Role of direct-to-consumer advertising in the recent Vioxx controversy
With the big controversy related to Vioxx and Celebrex (two heavily advertised drugs), more facts are now emerging about how slick advertising can have a role to play in blockbuster drugs. Most physicians now agree that none of these two drugs (or for that matter any drug in the whole family of Cox-2 inhibitor drugs) actually did anything more than an over-the-counter painkiller does that you can buy for pennies in Costco. Vioxx was already a heavily advertised drug prior to its recall. And once Merck withdrew Vioxx, Pfizer started another aggressive marketing campaign for its drug Celebrex, until it was disclosed in December that Celebrex may too have adverse side effects, and at the insistence of the FDA, Pfizer pulled all direct-to-consumer advertising for just Celebrex.
Why do drug firms love direct-to-consumer advertising for prescription drugs?
As I already said above, the ROI is very high. But they never admit to this one. In fact the official position that PhRMA, the association of pharmaceutical companies, takes is that advertising increases awareness about diseases and motivates Americans to visit their doctor earlier. This helps in improving the overall health of the Americans.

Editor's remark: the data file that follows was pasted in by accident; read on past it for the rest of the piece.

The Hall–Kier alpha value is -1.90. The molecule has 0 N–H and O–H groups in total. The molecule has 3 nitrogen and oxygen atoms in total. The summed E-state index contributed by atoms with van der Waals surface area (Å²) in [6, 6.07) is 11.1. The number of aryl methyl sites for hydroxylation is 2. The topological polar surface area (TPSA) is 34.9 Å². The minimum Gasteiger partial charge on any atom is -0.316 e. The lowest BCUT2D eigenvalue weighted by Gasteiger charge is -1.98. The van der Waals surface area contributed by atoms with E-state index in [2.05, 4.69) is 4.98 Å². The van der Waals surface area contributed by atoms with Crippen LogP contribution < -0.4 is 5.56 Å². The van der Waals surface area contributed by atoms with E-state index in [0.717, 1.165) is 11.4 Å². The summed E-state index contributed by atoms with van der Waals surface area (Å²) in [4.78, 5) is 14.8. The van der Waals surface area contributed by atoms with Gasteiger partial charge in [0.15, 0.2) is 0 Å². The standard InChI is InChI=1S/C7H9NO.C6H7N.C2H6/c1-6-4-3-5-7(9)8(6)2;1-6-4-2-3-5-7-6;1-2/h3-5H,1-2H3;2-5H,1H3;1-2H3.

Not everyone, including me, agrees. Dr. Eric Topol, the world-famous cardiologist and an early critic of Vioxx as an effective drug, writes in the Journal of American Medical Association that the government should take a second look at direct-to-consumer advertising because "Unbridled promotion exacerbated the public health problem." Indeed it is true that when Vioxx class action lawsuits are tried in courts around the country, attorneys will use this as a strong weapon in their argument that drug firms marketed deadly products.
Developing a better advertising strategy for prescription drugs
- Shift focus from drugs to public education. The thrust of the message should be to increase awareness of the diseases and let the decisions about what drugs will solve the problem to people who know best (i.e. the doctors). The net effect will still be the same and the ROI may even go up if drug companies (who make specific drugs) pool their resources and focus on specific illnesses for which drugs are available.
- Completely eliminate messages like "Ask your doctor about X." No doctor that I know of likes to hear from her/his patient what drugs to prescribe. In fact, doctors tell me, that this is a big problem for them. They admit that they have often prescribed the drug that their patients wanted (even if they would not have prescribed it if the patient had not asked for it by name) because trust and faith (in a drug) can often assist in healing and doctors (after all they run a business) do not wish to disappoint their customers.
- Reallocate advertising dollars to doctor education. It is indeed true that many doctors do not always have the time and the resources to learn about all the new medications. That is one reason why they simply prescribe the medicine that their patients want. If drug companies spend the money to educate the doctors about new treatment options, they will do what is best for their patients.
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